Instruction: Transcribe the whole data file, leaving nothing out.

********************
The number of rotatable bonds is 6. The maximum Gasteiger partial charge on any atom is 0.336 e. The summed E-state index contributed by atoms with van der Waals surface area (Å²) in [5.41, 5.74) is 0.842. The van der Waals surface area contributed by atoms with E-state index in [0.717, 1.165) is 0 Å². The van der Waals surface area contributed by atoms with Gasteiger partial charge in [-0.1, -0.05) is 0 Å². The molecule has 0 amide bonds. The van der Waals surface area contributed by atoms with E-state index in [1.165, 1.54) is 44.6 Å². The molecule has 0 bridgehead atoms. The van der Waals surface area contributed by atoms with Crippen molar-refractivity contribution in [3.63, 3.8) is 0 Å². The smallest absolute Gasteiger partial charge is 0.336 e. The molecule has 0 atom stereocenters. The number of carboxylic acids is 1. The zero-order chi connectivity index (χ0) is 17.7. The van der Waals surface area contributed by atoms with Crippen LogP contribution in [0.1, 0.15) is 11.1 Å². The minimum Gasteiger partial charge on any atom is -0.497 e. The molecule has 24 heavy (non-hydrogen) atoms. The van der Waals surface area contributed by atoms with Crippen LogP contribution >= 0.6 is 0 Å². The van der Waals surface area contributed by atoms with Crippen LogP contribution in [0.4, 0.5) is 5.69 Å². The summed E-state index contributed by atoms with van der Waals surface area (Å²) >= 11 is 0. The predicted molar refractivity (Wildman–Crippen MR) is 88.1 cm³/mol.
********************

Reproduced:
The number of rotatable bonds is 6. The maximum Gasteiger partial charge on any atom is 0.336 e. The summed E-state index contributed by atoms with van der Waals surface area (Å²) in [5.41, 5.74) is 0.842. The van der Waals surface area contributed by atoms with E-state index in [0.717, 1.165) is 0 Å². The van der Waals surface area contributed by atoms with Gasteiger partial charge in [-0.1, -0.05) is 0 Å². The molecule has 0 amide bonds. The van der Waals surface area contributed by atoms with E-state index in [1.165, 1.54) is 44.6 Å². The molecule has 0 bridgehead atoms. The van der Waals surface area contributed by atoms with Crippen molar-refractivity contribution in [3.63, 3.8) is 0 Å². The smallest absolute Gasteiger partial charge is 0.336 e. The molecule has 0 atom stereocenters. The number of carboxylic acids is 1. The zero-order chi connectivity index (χ0) is 17.7. The van der Waals surface area contributed by atoms with Crippen LogP contribution in [0.1, 0.15) is 11.1 Å². The minimum Gasteiger partial charge on any atom is -0.497 e. The molecule has 24 heavy (non-hydrogen) atoms. The van der Waals surface area contributed by atoms with Crippen LogP contribution >= 0.6 is 0 Å². The van der Waals surface area contributed by atoms with Crippen LogP contribution in [0.4, 0.5) is 5.69 Å². The summed E-state index contributed by atoms with van der Waals surface area (Å²) >= 11 is 0. The predicted molar refractivity (Wildman–Crippen MR) is 88.1 cm³/mol.